Complex trauma represents the combined effects of negative life experiences and trauma, past and present. This includes impaired attachment, abandonment issues in childhood, and overt child abuse superimposed upon by adult trauma such as, but not restricted to, medical trauma; devastating, unnatural loss; and adult physical and sexual abuse. This process leads to progressive dysregulation of emotional and cognitive functions and of autonomic, endocrine and immune systems; essentially a process of dissociation of the mind and body from internal regulatory mechanisms. The result is a variety of psychological disorders and a host of poorly understood medical conditions that reflect disordered neuroregulation and procedural memory. These include chronic fatigue syndrome, various visceral disorders (IBS, GERDS, mitral valve prolapse, interstitial cystitis), tics and movement disorders, chronic pain syndromes (fibromyalgia, CRPS-1), autoimmune disorders, and syndromes of neurosensitization. Understanding such disorders as adaptations to trauma has significant implications for medical and psychological treatment of these medical enigmas, importantly clarifying the essential role of such psychological techniques as hypnosis in their treatment. 10:00 am - 10:30 am refreshment Break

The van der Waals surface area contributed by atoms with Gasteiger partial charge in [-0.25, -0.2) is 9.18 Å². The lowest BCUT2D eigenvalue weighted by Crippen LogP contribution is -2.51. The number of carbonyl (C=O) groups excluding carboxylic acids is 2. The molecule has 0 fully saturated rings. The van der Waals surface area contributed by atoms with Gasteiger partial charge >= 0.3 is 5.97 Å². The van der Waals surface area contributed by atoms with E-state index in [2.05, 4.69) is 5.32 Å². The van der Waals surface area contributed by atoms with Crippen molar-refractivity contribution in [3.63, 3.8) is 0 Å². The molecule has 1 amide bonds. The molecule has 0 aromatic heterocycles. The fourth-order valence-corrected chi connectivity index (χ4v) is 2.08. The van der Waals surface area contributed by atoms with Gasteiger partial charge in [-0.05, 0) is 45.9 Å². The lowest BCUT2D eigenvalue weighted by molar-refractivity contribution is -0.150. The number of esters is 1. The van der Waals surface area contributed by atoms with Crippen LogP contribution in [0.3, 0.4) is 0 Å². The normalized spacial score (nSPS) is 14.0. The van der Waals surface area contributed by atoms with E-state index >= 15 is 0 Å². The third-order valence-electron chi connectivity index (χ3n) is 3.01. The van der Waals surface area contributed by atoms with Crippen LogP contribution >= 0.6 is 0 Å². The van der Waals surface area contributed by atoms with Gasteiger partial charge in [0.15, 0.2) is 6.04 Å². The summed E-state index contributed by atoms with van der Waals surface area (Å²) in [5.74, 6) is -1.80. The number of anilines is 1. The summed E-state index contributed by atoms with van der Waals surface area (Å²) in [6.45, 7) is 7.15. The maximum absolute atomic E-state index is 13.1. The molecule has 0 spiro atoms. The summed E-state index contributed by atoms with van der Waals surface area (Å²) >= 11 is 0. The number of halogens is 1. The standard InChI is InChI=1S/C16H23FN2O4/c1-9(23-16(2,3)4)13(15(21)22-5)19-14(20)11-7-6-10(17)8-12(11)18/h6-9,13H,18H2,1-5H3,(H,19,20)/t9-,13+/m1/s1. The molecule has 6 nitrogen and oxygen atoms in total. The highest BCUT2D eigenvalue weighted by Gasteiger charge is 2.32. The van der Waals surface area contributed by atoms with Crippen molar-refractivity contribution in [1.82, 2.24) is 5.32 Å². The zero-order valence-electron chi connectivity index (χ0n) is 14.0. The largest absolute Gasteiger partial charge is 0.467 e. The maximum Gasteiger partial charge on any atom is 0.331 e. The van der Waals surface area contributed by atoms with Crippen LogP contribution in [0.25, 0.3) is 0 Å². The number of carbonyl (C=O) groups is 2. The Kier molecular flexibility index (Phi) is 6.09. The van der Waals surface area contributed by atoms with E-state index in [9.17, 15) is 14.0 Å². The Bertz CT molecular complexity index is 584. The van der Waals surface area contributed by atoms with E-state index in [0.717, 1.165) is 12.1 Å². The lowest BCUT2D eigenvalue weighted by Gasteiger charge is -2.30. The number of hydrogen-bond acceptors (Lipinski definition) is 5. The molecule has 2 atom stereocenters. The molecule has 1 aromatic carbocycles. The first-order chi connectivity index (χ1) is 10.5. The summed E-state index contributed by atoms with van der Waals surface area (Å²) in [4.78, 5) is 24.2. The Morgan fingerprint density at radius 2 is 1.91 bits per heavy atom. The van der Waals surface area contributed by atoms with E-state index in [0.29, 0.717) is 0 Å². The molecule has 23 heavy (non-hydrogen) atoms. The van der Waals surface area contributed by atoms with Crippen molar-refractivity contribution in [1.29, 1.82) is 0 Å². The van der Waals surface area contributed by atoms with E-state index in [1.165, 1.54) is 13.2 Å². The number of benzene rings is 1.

George Rhoades, PhD, Chair family environment, depression, and alexithymia in adult Survivors of Childhood Sexual abuse Yenys Castillo, MS; Jessie Morrow, BA; Matthew Mascitelli, BA; Steven Gold, PhD Alexithymia involves difficulties defining physiological states or emotions with words. Limited research has suggested a relationship between alexithymia, depression, and family environment. We explored whether family environment predicted alexithymia and depression in childhood sexual abuse (CSA) survivors. Participants were 88 adult survivors of CSA receiving psychotherapy in a private South Florida university clinic. They were mostly female (81.8%), with a mean age of 38.72 years (SD = 10.27) and ranging from 21-63 years. The Toronto Alexithymia Scale (TAS-20), the Family Environment Scale (FES), and the Beck Depression Inventory (BDI-II) were administered to all participants. There was a significant relationship between alexithymia and the Family Control dimension of the FES (F [9, 71] = 2.059, p = .045). There was a trend in the relationship between alexithymia and Family Cohesion that approached significance (F [9, 71] = 1.984, p = .054). There was not a significant relationship between family environment and depression. Preliminary findings suggest that for CSA survivors, alexithymia may be related to how much set rules and procedures are used to run family life, and to the degree of commitment, help, and support that family members provide for one another.